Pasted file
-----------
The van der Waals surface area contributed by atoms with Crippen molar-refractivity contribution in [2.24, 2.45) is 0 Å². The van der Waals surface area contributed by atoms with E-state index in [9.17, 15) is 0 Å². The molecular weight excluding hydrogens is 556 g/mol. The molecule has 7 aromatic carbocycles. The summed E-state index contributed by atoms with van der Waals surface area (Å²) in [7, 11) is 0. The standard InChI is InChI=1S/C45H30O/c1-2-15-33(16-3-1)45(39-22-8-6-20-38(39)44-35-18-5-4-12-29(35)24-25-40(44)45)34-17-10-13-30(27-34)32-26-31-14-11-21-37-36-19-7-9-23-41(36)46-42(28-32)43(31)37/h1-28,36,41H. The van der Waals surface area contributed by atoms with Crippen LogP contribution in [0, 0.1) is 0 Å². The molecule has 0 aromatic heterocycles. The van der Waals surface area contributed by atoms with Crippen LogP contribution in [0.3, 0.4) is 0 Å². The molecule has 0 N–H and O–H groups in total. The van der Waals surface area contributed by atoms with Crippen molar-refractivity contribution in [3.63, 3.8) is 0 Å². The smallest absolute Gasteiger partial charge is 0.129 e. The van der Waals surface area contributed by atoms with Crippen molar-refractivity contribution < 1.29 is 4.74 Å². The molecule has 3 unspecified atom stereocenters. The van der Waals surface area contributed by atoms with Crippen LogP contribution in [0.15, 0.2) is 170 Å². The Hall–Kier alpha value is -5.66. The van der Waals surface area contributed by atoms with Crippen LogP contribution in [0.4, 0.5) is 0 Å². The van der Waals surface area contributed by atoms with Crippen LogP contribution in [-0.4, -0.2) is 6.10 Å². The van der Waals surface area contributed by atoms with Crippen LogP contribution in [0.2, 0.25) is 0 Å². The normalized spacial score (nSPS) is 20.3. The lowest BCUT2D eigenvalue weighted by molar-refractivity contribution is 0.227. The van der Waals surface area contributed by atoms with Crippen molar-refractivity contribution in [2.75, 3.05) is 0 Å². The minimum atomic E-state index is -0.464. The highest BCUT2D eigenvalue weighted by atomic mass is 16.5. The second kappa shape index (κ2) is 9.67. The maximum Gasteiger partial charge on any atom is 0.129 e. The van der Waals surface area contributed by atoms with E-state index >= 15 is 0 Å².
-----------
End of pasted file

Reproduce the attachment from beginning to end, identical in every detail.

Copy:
The van der Waals surface area contributed by atoms with Crippen molar-refractivity contribution in [2.24, 2.45) is 0 Å². The van der Waals surface area contributed by atoms with E-state index in [9.17, 15) is 0 Å². The molecular weight excluding hydrogens is 556 g/mol. The molecule has 7 aromatic carbocycles. The summed E-state index contributed by atoms with van der Waals surface area (Å²) in [7, 11) is 0. The standard InChI is InChI=1S/C45H30O/c1-2-15-33(16-3-1)45(39-22-8-6-20-38(39)44-35-18-5-4-12-29(35)24-25-40(44)45)34-17-10-13-30(27-34)32-26-31-14-11-21-37-36-19-7-9-23-41(36)46-42(28-32)43(31)37/h1-28,36,41H. The van der Waals surface area contributed by atoms with Crippen LogP contribution in [0, 0.1) is 0 Å². The molecule has 0 aromatic heterocycles. The van der Waals surface area contributed by atoms with Crippen LogP contribution in [0.3, 0.4) is 0 Å². The molecule has 0 N–H and O–H groups in total. The van der Waals surface area contributed by atoms with Crippen molar-refractivity contribution in [3.63, 3.8) is 0 Å². The smallest absolute Gasteiger partial charge is 0.129 e. The van der Waals surface area contributed by atoms with Crippen molar-refractivity contribution < 1.29 is 4.74 Å². The molecule has 3 unspecified atom stereocenters. The van der Waals surface area contributed by atoms with Crippen LogP contribution in [0.15, 0.2) is 170 Å². The Hall–Kier alpha value is -5.66. The van der Waals surface area contributed by atoms with Crippen LogP contribution in [0.4, 0.5) is 0 Å². The van der Waals surface area contributed by atoms with Crippen LogP contribution in [-0.4, -0.2) is 6.10 Å². The van der Waals surface area contributed by atoms with Crippen LogP contribution in [0.2, 0.25) is 0 Å². The normalized spacial score (nSPS) is 20.3. The lowest BCUT2D eigenvalue weighted by molar-refractivity contribution is 0.227. The van der Waals surface area contributed by atoms with Crippen molar-refractivity contribution in [2.75, 3.05) is 0 Å². The minimum atomic E-state index is -0.464. The highest BCUT2D eigenvalue weighted by atomic mass is 16.5. The second kappa shape index (κ2) is 9.67. The maximum Gasteiger partial charge on any atom is 0.129 e. The van der Waals surface area contributed by atoms with E-state index >= 15 is 0 Å².